• June 6th is also Gardening Exercise Day and Drive-In Movie Day. For the former, teach your students the name of weeds and have them pull up a few. And, for the latter, have your students decorate boxes to look like “cars” they can sit in. Watch a short movie, and serve popcorn!

June 8th: Best Friend Day

Suggested Activities: There’s an old Irish proverb: “A good friend is like a four-leaf clover: hard to find and lucky to have.” On June 8th, celebrate Best Friend Day with your class. Being a best friend is about more than just wearing the same brand of shoes or clothing.

The positive power of friendship cuts across social and economic lines during early childhood development. Teaching children how to pick “best friends” can help them make smart relationship decisions later in life. In addition, teaching them how to develop the positive traits of a “best friend” can help them achieve lasting happiness and success.

  • Best Friend Day can be a little tricky. You don’t necessarily want to center the day around having a best friend, since many children may not have one. Instead, use this time to teach children what qualities a “best” friend should have.

  • Honesty, integrity, loyalty, compassion, and trustworthiness are all important traits that can be difficult to explain to young children. So, use stories and movies to teach these concepts.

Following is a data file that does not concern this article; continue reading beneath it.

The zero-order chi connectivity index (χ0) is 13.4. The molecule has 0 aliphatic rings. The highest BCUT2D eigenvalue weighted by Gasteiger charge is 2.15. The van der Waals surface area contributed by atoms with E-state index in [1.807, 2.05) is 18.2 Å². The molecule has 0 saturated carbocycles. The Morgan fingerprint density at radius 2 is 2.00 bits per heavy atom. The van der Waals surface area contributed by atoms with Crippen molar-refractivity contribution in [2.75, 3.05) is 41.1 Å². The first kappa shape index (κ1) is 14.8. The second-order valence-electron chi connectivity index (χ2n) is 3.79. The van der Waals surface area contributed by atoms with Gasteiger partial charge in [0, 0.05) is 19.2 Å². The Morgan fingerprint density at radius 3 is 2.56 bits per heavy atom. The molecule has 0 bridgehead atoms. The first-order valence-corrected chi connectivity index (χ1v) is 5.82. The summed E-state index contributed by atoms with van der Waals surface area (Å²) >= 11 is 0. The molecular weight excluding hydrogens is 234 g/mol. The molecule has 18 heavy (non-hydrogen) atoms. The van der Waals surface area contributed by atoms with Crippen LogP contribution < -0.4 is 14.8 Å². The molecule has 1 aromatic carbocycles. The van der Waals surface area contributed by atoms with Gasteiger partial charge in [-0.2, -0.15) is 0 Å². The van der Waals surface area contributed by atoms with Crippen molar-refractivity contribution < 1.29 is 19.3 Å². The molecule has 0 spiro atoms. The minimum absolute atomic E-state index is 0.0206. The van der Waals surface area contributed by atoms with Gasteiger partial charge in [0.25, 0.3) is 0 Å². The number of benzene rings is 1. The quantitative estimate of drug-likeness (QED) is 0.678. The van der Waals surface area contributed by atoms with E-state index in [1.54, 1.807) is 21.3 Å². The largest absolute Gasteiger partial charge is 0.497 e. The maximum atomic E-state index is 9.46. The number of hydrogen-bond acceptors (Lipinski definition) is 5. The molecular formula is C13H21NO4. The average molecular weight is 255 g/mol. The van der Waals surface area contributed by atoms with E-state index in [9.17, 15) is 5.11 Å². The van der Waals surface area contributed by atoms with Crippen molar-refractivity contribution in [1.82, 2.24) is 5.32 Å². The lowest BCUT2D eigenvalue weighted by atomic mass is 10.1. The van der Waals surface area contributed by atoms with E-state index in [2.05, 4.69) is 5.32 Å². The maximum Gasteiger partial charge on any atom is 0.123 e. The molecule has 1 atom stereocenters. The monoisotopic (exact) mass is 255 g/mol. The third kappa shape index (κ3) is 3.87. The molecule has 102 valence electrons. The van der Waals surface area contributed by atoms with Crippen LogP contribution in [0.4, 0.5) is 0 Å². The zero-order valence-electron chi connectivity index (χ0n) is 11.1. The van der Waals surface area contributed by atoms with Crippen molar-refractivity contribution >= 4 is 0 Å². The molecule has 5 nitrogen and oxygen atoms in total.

June 12th: Superman Day

Suggested Activities: It’s a bird. No. It’s a plane. No. It’s Superman! June 12th is Superman Day and one of the most engaging classroom ideas for June. So, it’s time to have some fun with Superman-related activities. You can also make it Supergirl Day or even Wonder Woman Day.

  • Invite your students to dress up as Superman, Supergirl, or Wonder Woman before class. It’s time to save the world. While dressing up as a superhero may seem corny, it allows children to explore ethical dilemmas, develop personal identities, and even form friendships based on shared interests.

  • Take the opportunity to talk about the creator of Superman, the positive values of superheroes, and the traits that make a person “super.” Studies consistently show that imagination-fueled playtime is crucial for developing social and emotional skills. Young children often feel small and vulnerable. Superhero play offers opportunities to gain a sense of mastery and resilience, which are both critical skills children need to explore and internalize.

  • Encourage your students to make up their own superhero personas and come up with origin stories for their superheroes.

June 17th: Eat Your Veggies Day